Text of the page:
• Support the diversification of the fruit drying industry into other dried fruits to lengthen the season, and thus provide full time employment and reduce the fixed cost per unit of product

Introducing South African drying technology

A list with selection criteria was drawn up to help the programs select the most appropriate entrepreneurs who would be co-investing and working the new South African drying equipment. Finally the best 6 companies were selected, quotes for equipment obtained and 6 mango dryers were ordered, delivered and installed.

This required adaptations to the South African designs, including a gas heating system instead of coal, development of a system to feed the high-tech burner with a series of 6 small gas bottles instead of a bulk tank, the addition of voltage stabilisers and generators, and a series of warning lights and alarms.

Despite many set-backs with installation and operating the new dryers, it quickly became clear that the new dryers were a major step forward. Performance monitoring over 2 seasons showed a 40% reduction in energy cost per kg, an increase in the percentage of 1st grade product from 80% to 94%, and a dramatic improvement of even the first and second grade quality. Supermarkets in the UK and Germany were now willing to sell the product again.

Example of proper pruning technique for Mango

Partnership between South African and West African companies

Via importers in the EU we got into contact with the largest dried mango producers in South Africa and started to assess their interest in cooperation. The largest, MPAK was intrigued by the opportunity because they lacked fresh mango to increase the production capacity and supply their clients.

We compared the cost of production between the countries, and the low cost of labour & mango showed the potential, if it could be combined with South African efficiency and quality. Another advantage was complementarity of the production seasons, and finally risk management. A bad mango year in South Africa can be compensated with a good year in West Africa. were enough to convince them to visit Mali and Burkina Faso.

After months of negotiations and several visits of the West African and South African companies to each other a partnership was brokered. MPAK would provide training for the usage of the new dryers, training in good manufacturing practices and support with HACCP certification. MPAK would also buy all the produce manufactured in the new ovens for sale to its own clients. A sales price was negotiated based on open book calculations, to ensure each side made a healthy profit.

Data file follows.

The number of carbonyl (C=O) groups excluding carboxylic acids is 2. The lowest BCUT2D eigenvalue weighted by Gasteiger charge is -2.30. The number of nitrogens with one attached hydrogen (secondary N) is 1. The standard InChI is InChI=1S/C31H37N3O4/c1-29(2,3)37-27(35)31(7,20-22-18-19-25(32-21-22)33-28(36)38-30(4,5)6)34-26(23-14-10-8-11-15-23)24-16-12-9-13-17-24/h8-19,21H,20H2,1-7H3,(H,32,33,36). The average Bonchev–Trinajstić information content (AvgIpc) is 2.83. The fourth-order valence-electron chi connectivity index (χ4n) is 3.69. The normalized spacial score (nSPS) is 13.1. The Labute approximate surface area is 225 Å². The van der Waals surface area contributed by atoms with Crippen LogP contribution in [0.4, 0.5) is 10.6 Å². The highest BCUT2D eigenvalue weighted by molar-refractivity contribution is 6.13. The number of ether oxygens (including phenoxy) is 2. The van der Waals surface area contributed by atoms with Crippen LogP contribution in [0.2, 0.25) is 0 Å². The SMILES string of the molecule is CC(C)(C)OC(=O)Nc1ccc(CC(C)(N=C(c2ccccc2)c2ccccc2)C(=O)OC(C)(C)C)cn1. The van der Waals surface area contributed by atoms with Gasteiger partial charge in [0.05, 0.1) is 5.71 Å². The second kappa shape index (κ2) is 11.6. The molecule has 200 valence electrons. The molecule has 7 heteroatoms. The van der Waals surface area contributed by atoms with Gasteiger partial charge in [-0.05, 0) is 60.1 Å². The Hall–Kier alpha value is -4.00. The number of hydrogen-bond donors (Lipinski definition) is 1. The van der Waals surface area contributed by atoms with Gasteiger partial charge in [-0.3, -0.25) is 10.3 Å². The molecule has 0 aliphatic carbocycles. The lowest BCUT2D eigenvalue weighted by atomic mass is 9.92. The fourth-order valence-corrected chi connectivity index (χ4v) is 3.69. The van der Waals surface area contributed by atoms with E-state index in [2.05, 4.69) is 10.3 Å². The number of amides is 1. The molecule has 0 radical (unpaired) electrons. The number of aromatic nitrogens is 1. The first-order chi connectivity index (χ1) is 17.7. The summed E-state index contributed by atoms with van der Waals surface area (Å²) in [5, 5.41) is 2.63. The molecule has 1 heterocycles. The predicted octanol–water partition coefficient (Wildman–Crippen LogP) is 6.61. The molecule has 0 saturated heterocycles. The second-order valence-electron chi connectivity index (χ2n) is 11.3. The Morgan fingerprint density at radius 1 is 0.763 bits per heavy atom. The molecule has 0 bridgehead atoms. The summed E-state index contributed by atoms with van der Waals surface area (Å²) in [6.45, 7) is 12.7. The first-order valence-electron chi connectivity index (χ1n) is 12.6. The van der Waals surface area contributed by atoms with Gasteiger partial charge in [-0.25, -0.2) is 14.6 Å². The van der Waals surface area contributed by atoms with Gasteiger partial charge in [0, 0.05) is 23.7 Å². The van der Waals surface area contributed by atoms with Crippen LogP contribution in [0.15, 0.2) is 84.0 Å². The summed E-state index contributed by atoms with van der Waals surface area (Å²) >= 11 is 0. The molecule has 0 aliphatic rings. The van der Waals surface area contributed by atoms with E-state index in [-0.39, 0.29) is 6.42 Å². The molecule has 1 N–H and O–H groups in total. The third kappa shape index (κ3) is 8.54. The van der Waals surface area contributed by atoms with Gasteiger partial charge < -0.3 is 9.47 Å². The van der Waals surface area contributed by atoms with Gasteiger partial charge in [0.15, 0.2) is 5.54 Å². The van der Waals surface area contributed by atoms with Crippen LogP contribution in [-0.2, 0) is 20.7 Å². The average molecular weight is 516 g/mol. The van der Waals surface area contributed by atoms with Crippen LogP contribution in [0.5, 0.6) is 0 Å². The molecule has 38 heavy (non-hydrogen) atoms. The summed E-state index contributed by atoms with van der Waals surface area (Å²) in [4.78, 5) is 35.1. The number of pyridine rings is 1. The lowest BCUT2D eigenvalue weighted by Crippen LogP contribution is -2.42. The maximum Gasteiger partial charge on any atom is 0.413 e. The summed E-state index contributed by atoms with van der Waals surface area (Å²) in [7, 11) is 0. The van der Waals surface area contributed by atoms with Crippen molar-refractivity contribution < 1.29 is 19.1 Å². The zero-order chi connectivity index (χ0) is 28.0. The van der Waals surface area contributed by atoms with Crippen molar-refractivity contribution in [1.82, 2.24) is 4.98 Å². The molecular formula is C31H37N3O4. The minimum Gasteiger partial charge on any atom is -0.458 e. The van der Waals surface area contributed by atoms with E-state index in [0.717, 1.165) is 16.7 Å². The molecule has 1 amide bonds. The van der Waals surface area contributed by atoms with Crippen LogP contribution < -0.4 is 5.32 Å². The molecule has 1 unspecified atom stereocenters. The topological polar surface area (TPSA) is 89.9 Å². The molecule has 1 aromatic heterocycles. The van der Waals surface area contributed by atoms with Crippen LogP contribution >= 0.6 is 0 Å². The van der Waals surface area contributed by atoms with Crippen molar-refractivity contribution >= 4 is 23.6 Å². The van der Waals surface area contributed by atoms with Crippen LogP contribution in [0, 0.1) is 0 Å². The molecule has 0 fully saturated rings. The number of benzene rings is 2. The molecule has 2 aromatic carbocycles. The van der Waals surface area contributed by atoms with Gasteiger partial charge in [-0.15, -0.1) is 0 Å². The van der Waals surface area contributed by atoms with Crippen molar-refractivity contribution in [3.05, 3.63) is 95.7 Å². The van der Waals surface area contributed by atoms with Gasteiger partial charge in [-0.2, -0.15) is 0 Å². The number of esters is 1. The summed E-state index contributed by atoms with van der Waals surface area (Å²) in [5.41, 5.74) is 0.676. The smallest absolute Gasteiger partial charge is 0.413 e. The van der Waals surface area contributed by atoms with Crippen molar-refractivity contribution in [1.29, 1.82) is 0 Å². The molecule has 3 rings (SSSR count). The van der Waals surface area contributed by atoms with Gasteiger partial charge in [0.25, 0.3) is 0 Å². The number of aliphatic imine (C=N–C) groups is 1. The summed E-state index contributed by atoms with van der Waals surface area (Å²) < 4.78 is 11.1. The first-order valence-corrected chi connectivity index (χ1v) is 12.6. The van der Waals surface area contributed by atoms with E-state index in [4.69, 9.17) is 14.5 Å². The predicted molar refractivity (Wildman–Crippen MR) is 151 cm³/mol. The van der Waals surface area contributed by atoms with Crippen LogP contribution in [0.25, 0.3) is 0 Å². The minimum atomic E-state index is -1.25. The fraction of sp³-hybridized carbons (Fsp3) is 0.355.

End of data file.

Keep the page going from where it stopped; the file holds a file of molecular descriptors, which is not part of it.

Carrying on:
This partnership had the potential to revolutionise the mango processing industry. The goal of MPAK was to produce 500 tons in West Africa after five years, which would triple the size of the industry. 

To tackle the issue of the rapid loss of quality after production a series of samples were manufactured, using 2 methods of preservation (blanching and ascorbic & citric acid), storage under room temperature and cold storage, regular packaging and nitrogen filled packaging and regular versus refrigerated transport. A Swiss, English and German client did a blind evaluation of the samples once they arrived at their premises. The results showed a strong impact for nitrogen packaging and a cold chain, while pre-treatment was abandoned.

Qualitative market research was done in Mali and Burkina Faso to understand the snack market and test the interest in various mango products. During 4 consumer focus groups of urban middle class people in Burkina Faso, a large number of mango bars and other mango snacks from Brazil, Europe, South Africa and Thailand were tested.

The conclusion of the consumer research was that mango rolls developed by MPAK in South Africa offer the best opportunity. Local consumers enjoy mango flavour, but want to know what they are eating and do not like to processed bars with too many ingredients. Like Europeans they are also looking for an attractive high quality product of consistent quality. Finally, they are prepared to pay for a good product. Because the rolls are made from by-products of dried mango production, their cost price is lower, allowing for a competitive product in the local snacks market.